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The Voice of Canadians With Breast Cancer

Education

Our Voices Blog


Tag : chemotherapy

Ask an expert: febrile neutropenia explained

Febrile neutropenia, or FN, is a common and potentially serious side effect of chemotherapy treatment.

My Story

When I was suddenly diagnosed with breast cancer earlier this year, I really did go into shock the first few weeks. I think it's wrong to say that the diagnosis is the start of your journey. It is by no way a journey. It's a bad trip as far as I'm concerned.

Moving forward to the new me

“Great to see you back to your normal self,” a friend said to me recently. I nodded, and smiled my best fake smile. It’s been three years since my original diagnosis of breast cancer, two years since the end of treatment, and 18 months since my bilateral mastectomy. I've been bald, radiated, sliced, diced and pieced back together. I am strong. I am happy. But I am nowhere near “back to my normal self.”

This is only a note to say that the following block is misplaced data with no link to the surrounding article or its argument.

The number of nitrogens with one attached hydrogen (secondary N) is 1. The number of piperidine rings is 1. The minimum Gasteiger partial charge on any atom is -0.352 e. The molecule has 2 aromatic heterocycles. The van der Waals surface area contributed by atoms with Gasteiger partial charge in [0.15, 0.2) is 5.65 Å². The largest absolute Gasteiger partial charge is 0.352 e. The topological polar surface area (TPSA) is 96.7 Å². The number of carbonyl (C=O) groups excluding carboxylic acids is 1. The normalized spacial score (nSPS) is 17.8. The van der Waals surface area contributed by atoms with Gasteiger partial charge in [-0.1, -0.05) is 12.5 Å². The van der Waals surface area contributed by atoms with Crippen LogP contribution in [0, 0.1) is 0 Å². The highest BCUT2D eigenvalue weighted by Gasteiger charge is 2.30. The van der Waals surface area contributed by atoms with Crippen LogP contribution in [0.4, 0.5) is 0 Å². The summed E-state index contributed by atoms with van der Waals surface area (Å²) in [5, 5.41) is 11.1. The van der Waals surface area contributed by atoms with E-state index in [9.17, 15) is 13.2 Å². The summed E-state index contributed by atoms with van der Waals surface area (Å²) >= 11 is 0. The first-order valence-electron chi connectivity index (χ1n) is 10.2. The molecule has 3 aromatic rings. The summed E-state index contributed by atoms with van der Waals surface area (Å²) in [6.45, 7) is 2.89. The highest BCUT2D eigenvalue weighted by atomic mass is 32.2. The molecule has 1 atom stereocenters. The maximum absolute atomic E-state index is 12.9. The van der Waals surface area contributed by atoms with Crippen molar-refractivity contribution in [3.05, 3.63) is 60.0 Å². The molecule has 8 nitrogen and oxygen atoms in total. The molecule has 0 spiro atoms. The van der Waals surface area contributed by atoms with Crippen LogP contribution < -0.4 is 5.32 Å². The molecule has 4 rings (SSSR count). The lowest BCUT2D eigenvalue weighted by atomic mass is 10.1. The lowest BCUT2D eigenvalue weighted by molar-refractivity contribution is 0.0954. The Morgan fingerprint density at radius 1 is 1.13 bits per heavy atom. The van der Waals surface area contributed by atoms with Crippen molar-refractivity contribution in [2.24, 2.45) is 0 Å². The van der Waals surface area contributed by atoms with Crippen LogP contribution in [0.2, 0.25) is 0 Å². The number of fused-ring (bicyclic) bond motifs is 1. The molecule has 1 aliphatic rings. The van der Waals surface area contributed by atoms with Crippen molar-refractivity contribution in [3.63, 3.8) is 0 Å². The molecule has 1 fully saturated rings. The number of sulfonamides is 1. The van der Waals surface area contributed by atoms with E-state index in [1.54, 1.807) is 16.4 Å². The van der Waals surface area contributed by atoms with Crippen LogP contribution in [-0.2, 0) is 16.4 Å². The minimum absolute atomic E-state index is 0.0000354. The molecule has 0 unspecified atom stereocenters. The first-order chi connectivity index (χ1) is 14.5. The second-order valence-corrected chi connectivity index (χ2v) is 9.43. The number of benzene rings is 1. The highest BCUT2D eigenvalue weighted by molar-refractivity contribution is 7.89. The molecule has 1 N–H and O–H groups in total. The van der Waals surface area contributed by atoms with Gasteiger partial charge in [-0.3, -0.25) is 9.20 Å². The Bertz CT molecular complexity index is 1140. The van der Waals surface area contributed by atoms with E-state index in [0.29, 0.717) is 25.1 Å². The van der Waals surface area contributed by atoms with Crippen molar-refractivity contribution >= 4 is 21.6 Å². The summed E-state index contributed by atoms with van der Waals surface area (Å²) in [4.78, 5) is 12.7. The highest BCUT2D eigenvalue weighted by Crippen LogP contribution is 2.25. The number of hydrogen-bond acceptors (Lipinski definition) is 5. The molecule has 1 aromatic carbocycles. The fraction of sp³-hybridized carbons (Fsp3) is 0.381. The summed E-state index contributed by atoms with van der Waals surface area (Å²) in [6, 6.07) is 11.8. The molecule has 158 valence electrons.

Strangers’ reactions and how I handled them

I found a lump in my left breast by accident in the summer of 2006, shortly after I had turned 40. After a mammogram and biopsy, I was diagnosed with breast cancer. It was multicentric DCIS and quite aggressive. In short, this led to a whirlwind treatment and surgery plan that involved chemo, a bilateral mastectomy, radiation, a hysterectomy and eventually reconstruction surgery. 

Believe

Patricia Stoop, 43, is a wife, mother, and home care occupational therapist living in a small city in British Columbia. In 2011, she found some lumps in her breast and was diagnosed with an aggressive, locally advanced HER-2 breast cancer.